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In the kitchen with local MasterChef contestant

Wilmington cook prepares one of his favorite recipes for us and talks about cooking strategies and cooking inspirations


Have you ever dreamed of having your own master chef in the kitchen? I have — and my dream came true.

Tyler Viars, 27, of Wilmington is a top 20 contestant on Season 5 of MasterChef, which started airing last month. The filming for the episodes is done, and Viars is sworn to secrecy as to how far he gets in the show.

Last week Viars picked up some fresh catfish at Dorothy Lane Market on his way to my home, where he prepared Pan-seared Porcini-dusted Catfish with a Sweetcorn and Cayenne Puree.

“What I love about catfish is that it’s a vehicle for flavor,” Viars said.

Ohio is corn country, and Viars told me about growing up in a family that’s always enjoyed simple, delicious food.

“We love sweetcorn. We buttered (the cobs) by taking a piece of bread and buttered the bread,” he said.

He pretended he had a piece of buttered bread in his hand and showed me how his family wrapped the bread around an ear of corn and turned it to make sure it was thoroughly buttered. He said the bread took on a sweetcorn flavor.

“At the end of it, someone got to eat the piece of bread,” Viars said. “It was insane.”

To start the sweetcorn puree, Tyler sliced two garlic cloves and a shallot and put them in a medium-size pot to cook in some oil on medium heat.

Then he placed my big skillet on the stove and turned on the burner. “Chef (Gordon) Ramsay said not to pour in the oil until you’re ready to cook so you don’t burn the oil.”

Another thing: “Don’t be afraid to cook on high heat.”

Viars cooked the porcini-dusted catfish fillets until deeply caramelized, about 4 minutes. He taught me to use my ears in the kitchen. “When you hear a sizzle stop, you know it’s time to flip.”

In the case of the catfish fillets, Viars first checked the edges to see if they were still sticking to the pan. When the edges come up, you know you’re getting close. Then, when you can get the tongs or spatula beneath the fillet, you know it’s done on that side.

While the catfish fillets were cooking and the garlic and shallot became tender, Viars added frozen sweetcorn to the onion and shallot. Next he added cream cheese and a little cayenne, salt and pepper, and pureed it all, there in the pot, with an immersion blender.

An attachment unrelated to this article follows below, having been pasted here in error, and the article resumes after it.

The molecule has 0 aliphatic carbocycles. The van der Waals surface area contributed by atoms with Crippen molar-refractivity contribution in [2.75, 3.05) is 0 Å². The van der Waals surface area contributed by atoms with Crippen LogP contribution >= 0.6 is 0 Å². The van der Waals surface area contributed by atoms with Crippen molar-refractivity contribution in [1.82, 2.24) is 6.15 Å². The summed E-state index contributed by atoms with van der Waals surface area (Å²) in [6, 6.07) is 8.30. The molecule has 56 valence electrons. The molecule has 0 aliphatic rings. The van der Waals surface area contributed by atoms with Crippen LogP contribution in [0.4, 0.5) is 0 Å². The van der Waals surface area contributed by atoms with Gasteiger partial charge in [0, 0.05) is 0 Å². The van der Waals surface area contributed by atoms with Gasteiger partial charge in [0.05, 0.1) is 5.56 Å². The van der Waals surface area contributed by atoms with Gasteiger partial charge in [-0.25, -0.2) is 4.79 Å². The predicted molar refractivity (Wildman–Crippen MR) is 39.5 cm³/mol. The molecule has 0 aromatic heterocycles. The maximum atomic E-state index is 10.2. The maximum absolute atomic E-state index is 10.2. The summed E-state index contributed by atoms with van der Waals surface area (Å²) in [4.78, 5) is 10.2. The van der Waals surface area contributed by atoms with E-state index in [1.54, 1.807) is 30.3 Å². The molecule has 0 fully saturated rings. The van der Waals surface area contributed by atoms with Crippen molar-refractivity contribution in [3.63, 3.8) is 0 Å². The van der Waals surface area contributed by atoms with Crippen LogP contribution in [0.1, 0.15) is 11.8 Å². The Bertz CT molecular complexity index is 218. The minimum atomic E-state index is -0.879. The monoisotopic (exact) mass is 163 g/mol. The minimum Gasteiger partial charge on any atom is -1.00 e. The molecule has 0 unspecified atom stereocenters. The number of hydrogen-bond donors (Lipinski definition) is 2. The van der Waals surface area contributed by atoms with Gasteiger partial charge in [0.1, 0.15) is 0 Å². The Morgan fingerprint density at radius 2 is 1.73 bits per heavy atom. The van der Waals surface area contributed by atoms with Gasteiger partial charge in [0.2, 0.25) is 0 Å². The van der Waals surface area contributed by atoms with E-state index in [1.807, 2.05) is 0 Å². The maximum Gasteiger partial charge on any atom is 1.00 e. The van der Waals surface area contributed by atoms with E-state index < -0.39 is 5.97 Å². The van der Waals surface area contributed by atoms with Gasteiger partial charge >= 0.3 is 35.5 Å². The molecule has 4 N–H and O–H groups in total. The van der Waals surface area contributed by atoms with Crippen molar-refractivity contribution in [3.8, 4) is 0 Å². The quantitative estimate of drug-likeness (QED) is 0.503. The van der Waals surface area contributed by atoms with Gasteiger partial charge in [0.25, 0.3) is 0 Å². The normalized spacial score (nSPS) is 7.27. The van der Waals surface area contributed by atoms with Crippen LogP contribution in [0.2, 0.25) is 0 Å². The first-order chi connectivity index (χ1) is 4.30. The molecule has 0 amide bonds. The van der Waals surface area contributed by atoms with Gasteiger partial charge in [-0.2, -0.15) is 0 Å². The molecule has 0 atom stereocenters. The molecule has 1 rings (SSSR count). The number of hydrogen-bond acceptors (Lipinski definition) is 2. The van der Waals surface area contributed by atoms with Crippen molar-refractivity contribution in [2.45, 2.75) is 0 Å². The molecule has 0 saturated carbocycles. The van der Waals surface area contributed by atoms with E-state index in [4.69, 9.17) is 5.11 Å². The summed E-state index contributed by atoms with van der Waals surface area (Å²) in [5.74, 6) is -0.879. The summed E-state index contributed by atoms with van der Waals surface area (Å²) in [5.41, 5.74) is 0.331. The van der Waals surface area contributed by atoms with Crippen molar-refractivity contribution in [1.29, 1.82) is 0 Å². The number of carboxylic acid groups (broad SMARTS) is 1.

Viars adjusted the seasonings in the puree. “When I’m baking, I measure,” he said. “But when I’m making something savory, I don’t. I adjust.”

When he’s cooking, he keeps a lot of tasting spoons on hand. When he was pleased with the seasonings, he spooned some of the sweetcorn onto a small platter. He tasted the small piece of “test fish” to see if it was done. “Always use a tester,” Viars said. “Don’t use your guests as guinea pigs.”

Viars chopped up some mint leaves and sprinkled them on top of the catfish. Very quickly he sliced two heirloom tomatoes — one red and the other yellow. He took two slices of each and fanned them on a small plate and topped them with a broken dressing of oil and vinegar.

“This is your lunch,” he said. “Bon appetit.”

The catfish, sweetcorn puree and simple tomato salad all tasted heavenly, and made in a matter of minutes. “When you have guests over, the food needs to be easy or prepared,” Viars said. “You want to spend time with your guests.”

Since his visit, I’ve been following his tips to up my own game in the kitchen.

Of course, I wasn’t about to let a MasterChef get away without a giving real interview, so I asked him a lot of questions:

Q. It takes incredible courage to go on a TV show and compete with a lot of other very talented cooks, especially in front of the likes of Gordon Ramsay. Where does your courage come from?